it’s interesting- i suppose you could be right. side note: i think the RSS is counted in awstats- b/c the server wouldn’t know the xml from any other page ending- at least, that’s how it is in our server logs. recently, RSS has begun to hit almost 15% of our traffic.
Remainder: Will Bin Laden Be Caught Anytime Soon?
Will Bin Laden be caught anytime soon? [morons.org] Friendster is hacker friendly. [kottke] Rock, Paper, Saddam [rockpapersaddam] Yoko Ono re-records song for gay weddings. [CBS] How popular is Gawker. Not as popular as they’d like you to believe. [fel…
The gawker.com numbers are all messed up. Results on searches on other sites used to be served up on gawker.com, and are no longer, and we’ve had issues with the counting of includes. If you look at Alexa, gawker.com has been on an since April. Felix, you’re far too experienced a financial journalist to base an argument on one month’s numbers — particularly one month’s dodgy web numbers!
Most of the other points are fair enough, including the conclusion that Kinja’s been a flop. I do think, in your splendid preoccupation with weblog minutiae, you’ve overlooked one salient feature of the chart: the line goes up. Traffic to the Gawker sites is up tenfold in a year. That, even with wobbly measurement of statistics, may qualify as a trend.
Very interesting comment from Nick above. I think what he’s saying is that up until June, if I went to Gizmodo or Wonkette or Fleshbot and did a search, the results would be served on Gawker, and count as a Gawker pageview. What I think this means is that the April and May Gawker numbers can be considered exaggerated, and the June numbers more accurate. In other words, the June numbers are LESS dodgy, not more, than the previous months’.
This goes double for the “unique visitors”, by the way, since there will be a lot of Fleshbot searchers, say, who never visit Gawker but who used to be counted as unique visitors to Gawker. They won’t be goosing the “unique visitors” stats any more, and I stand by my prediction that Gawker isn’t going to hit the 600,000 level any time soon, on any metric.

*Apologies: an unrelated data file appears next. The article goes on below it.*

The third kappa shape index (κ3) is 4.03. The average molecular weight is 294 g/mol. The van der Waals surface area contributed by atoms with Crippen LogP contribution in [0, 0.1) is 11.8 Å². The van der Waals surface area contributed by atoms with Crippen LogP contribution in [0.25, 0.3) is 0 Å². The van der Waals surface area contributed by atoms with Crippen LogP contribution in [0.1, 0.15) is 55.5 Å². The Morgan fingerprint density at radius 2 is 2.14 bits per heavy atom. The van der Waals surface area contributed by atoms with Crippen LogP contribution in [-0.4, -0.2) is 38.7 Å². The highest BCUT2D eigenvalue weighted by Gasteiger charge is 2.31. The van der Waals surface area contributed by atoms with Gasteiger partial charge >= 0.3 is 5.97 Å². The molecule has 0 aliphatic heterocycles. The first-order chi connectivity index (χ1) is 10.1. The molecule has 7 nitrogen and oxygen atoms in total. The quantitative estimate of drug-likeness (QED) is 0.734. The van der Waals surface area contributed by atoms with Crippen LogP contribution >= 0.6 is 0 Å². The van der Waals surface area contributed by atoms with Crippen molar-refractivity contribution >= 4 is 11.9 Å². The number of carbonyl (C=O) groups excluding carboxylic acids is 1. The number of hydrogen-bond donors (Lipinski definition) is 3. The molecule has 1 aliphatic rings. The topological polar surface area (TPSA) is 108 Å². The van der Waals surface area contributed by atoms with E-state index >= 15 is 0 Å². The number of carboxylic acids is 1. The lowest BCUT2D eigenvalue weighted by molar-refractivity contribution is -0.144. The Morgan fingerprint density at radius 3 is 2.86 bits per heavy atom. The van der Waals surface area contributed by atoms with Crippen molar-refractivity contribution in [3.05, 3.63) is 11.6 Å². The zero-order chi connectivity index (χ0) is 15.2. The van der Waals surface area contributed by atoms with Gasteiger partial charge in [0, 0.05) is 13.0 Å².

That said, I don’t really understand what Nick means when he says “we’ve had issues with the counting of includes”. Presumably it’s something to do with what happens to pageview stats when a page is loaded — they can be overcounted, but can’t really be undercounted. I’d need a lot more detail to be convinced that somehow the 375,000 number understated the reality.
As for Alexa, I trust internal awstats much more than the Alexa rankings, which show The Kicker (which has been a blank page for weeks) to be much more popular than, say, Buzz Machine.
That said, I’m happy to congratulate Nick on the fabulous success of Gawker Media — Fleshbot, especially, has been a huge success, and Gizmodo is still significantly more popular than Engadget — and even more popular than Gawker, it would seem. If you expand your field of vision from the tree of Gawker to the forest of Gawker Media, then there’s no doubt that Denton is doing extremely well.
Felix — You’ve fallen victim to a common confusion. Alexa doesn’t measure sub-domains. If you look at the Alexa page for The Kicker, you’ll see that the ranking given is the same as that given for the whole of nymetro.com. Alexa doesn’t distinguish.
But, frankly, Felix, I’m more concerned about *your* traffic trends. I hope you won’t take this the wrong way: Alexa shows your reach per million users falling from 1.4 in the Apr-Jul frame, to 0.5 in the last week, to zero today, on the day after your loving analysis. I can understand why you would distrust the Alexa numbers, and you may be right. The alternative is unpalatable: there just aren’t that many media obsessives out there. I’m reading you though, and will download an Alexa toolbar, specially.
Point taken on The Kicker: my bad.
As for my own Alexa ranking, I’m frankly stunned I’ve got one. Do come back with your toolbar, though: my ranking will probably rise at least 50,000 or so…
I should also say in Nick’s defense that the universe of potential Gawker readers is much smaller than the universe of potential Gizmodo readers or potential Fleshbot readers. If Gawker is levelling out at this point, maybe it’s just because it’s already reaching the majority of people who could conceivably be interested in it. It’s a good strategy for starting a weblog empire: first launch a media blog which will get loads of media coverage, and then launch other blogs which will also get loads of coverage because of the association with the original media blog. Smart thinking, that Denton…
I’m happy to play tech nerd in this conversation: by counting includes, nick means that various pieces of the gawker page load separately as Server Side Includes. The server has a tendency to count each of these pieces of a page as a page, so you can’t just look at the “page views” from the server and make a conclusion. what you have to do is look at the number of times any one include has loaded that month.
for instance, to get to my gothamist numbers, I look at the number of times the right column include (rightcolumn.php) has loaded, because since the goth front page is made up of about 5 includes, the number of page views the server registers is 20 million, which is 5 times too high.
That’s what I thought Nick meant about includes. Correct me if I’m wrong here, but there’s no way that a glitch in the counting of includes can undercount the reality, right? So I can easily believe that April and May’s Gawker numbers were artificially exaggerated, but I still don’t see how June’s could be unrealistically low.